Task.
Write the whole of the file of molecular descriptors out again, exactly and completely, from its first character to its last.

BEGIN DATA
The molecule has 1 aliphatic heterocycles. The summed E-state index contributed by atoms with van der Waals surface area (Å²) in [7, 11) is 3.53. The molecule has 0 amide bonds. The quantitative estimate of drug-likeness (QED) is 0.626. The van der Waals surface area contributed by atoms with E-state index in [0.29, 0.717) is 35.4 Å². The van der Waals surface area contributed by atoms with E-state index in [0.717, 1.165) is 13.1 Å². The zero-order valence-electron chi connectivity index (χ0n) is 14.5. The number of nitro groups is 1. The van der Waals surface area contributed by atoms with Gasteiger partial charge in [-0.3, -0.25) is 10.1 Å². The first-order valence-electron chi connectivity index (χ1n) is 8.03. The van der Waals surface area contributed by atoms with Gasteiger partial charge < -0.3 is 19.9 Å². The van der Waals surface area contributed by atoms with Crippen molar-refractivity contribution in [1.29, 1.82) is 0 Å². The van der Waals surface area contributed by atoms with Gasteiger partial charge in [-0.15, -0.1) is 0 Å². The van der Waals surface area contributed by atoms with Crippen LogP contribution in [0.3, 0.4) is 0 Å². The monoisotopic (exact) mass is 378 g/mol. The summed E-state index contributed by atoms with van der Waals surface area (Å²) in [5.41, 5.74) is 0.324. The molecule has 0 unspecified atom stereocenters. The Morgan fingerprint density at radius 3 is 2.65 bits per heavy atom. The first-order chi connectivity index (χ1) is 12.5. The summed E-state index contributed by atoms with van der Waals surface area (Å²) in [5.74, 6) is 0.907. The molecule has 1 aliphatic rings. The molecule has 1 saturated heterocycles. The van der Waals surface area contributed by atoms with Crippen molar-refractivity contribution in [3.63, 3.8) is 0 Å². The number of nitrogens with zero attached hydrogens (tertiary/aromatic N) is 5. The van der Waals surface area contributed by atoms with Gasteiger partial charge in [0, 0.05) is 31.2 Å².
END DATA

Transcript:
The molecule has 1 aliphatic heterocycles. The summed E-state index contributed by atoms with van der Waals surface area (Å²) in [7, 11) is 3.53. The molecule has 0 amide bonds. The quantitative estimate of drug-likeness (QED) is 0.626. The van der Waals surface area contributed by atoms with E-state index in [0.29, 0.717) is 35.4 Å². The van der Waals surface area contributed by atoms with E-state index in [0.717, 1.165) is 13.1 Å². The zero-order valence-electron chi connectivity index (χ0n) is 14.5. The number of nitro groups is 1. The van der Waals surface area contributed by atoms with Gasteiger partial charge in [-0.3, -0.25) is 10.1 Å². The first-order valence-electron chi connectivity index (χ1n) is 8.03. The van der Waals surface area contributed by atoms with Gasteiger partial charge < -0.3 is 19.9 Å². The van der Waals surface area contributed by atoms with Crippen molar-refractivity contribution in [1.29, 1.82) is 0 Å². The van der Waals surface area contributed by atoms with Gasteiger partial charge in [-0.15, -0.1) is 0 Å². The van der Waals surface area contributed by atoms with Crippen LogP contribution in [0.3, 0.4) is 0 Å². The monoisotopic (exact) mass is 378 g/mol. The summed E-state index contributed by atoms with van der Waals surface area (Å²) in [5.41, 5.74) is 0.324. The molecule has 0 unspecified atom stereocenters. The Morgan fingerprint density at radius 3 is 2.65 bits per heavy atom. The first-order chi connectivity index (χ1) is 12.5. The summed E-state index contributed by atoms with van der Waals surface area (Å²) in [5.74, 6) is 0.907. The molecule has 1 aliphatic rings. The molecule has 1 saturated heterocycles. The van der Waals surface area contributed by atoms with Crippen molar-refractivity contribution in [3.63, 3.8) is 0 Å². The number of nitrogens with zero attached hydrogens (tertiary/aromatic N) is 5. The van der Waals surface area contributed by atoms with Gasteiger partial charge in [0, 0.05) is 31.2 Å².